1 mom found this helpful


answers from Pittsburgh on

It depends on YOUR comfort level. He could be there for labor but may want to go grab a snack or something when delivery starts.
That's a way to involve him yet respect your own modestly.
Depends on what you, dad & son are comfortable.
I don't think a 7 year old needs to see for himself YOUR vagina, or any vagina in order to learn to respect women more.
I have an 8 yo son and I would not be comfortable having him watch me deliver a baby.

1 mom found this helpful


answers from Joplin on

I let my MIL be in the room with us when I gave birth to my daughter, as long as you are comfortable with it and lay down the ground rules I don't see how it is a bad idea. MY SO was adamant he did not want to "see" anything, but changed his mind and ended up watching our daughter crown...I really believe birth is a beautiful miracle. I am just not sure a 7 year old needs to "see" all the ummm details...maybe someone could sit in the waiting room with him and send for him right after? I don't know, I did not have my kids in the room with me during labor...its such a personal moment, I think you need to do some heavy thinking before making a decision. Just wanted you to know I don't personally see anything "wrong" with it.


answers from Los Angeles on

My first thought was no...but maybe if he stayed up at the head of the bed? Then he could be there to experience it but not have to be traumatized by it?

~I was 18 when my sister had her first child and I got freaked out by all the blood when they gave her the episiotomy (sp?) one warned me! There my sister was, giving birth, and helping me and talking me through it..HA!



answers from New York on

Hi C.,
I was a childbirth educator for 13 years, and I think it's wonderful for siblings to be present for birth under a few conditions. It's good for your child to have an adult dedicated to him to explain things that are going on and to be able to take him out of the room if he no longer wants to be there. He should be prepared well for the birth - birth isn't scary or traumatic if he knows what is going to happen. Have your doula or a childbirth educator do some sibling at birth preparation for him - this is not the same as "sibling classes" at the hospital. I prepared siblings to attend a birth several times. I did that preparation with my own daughter when she was 4, including showing her a birth film, in case she asked to be present when our baby was born. Many people asked if I was having or did have my daughter present when our son was born, since we had a home birth and could have included anyone we wanted. She did not attend the birth, for the simple reason that she did not ask to be there. I think that is the most important thing about siblings attending a birth, that it should be their desire and not something their parent thinks would be cool to do - I've heard moms say that they wanted their child at the birth and I don't think that's the reason to have them there.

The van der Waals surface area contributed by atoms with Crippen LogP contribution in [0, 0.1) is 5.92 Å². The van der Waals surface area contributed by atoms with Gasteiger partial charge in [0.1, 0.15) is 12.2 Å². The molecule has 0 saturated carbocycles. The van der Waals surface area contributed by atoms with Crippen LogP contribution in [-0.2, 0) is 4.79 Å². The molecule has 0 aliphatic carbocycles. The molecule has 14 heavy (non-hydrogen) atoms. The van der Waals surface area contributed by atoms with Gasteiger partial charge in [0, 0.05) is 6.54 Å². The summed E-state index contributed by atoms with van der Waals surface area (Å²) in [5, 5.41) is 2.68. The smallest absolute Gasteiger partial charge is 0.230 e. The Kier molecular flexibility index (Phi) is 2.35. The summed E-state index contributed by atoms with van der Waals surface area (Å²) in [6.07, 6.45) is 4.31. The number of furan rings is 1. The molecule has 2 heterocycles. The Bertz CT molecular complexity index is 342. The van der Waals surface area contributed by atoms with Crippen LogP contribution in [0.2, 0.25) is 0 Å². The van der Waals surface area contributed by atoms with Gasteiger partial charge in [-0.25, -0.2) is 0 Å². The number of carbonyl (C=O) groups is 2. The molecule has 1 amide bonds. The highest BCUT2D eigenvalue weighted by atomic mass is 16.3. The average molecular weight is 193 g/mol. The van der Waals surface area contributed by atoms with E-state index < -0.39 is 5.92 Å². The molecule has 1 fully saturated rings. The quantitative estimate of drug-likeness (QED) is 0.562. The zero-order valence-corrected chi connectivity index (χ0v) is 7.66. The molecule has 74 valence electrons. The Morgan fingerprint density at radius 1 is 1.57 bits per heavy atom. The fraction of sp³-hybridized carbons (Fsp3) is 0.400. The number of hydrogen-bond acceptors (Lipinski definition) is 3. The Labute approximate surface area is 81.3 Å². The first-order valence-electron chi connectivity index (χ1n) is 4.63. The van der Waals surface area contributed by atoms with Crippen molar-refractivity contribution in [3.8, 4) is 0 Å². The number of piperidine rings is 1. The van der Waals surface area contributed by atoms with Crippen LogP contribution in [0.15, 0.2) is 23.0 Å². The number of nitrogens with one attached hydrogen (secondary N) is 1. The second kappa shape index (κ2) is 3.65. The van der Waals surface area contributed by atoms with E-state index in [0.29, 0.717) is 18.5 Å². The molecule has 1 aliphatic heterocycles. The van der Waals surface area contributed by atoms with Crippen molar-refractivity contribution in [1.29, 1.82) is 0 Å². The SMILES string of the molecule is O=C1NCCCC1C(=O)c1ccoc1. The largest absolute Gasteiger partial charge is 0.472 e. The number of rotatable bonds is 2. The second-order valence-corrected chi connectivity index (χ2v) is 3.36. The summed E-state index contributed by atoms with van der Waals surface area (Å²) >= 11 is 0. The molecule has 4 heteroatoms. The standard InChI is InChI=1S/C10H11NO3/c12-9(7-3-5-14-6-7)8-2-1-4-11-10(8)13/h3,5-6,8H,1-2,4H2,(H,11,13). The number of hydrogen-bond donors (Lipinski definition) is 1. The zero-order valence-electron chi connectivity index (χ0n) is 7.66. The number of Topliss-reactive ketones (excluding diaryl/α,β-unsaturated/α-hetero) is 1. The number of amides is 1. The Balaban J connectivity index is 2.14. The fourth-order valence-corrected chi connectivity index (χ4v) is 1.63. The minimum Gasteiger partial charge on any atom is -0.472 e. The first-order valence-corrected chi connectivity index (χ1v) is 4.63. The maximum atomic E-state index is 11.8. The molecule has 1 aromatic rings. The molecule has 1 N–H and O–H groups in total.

Also remember that when anyone comes to witness a birth, they are there for the action. Some people make the mistake of having their children (or other relatives) there for the entire thing and kids/observers really don't want to watch you go through 10 hours of contractions, they want the action so don't have your son come in to stay until the baby is actually getting ready to crown.
I would get started on that education/preparation now if you are going to have him there. Normal birth is not scary or traumatic if the child understands the process. Note that the people saying "no" are not the ones who had children present at their births, none of the people who actually included their kids is saying that they regretted it.



answers from Phoenix on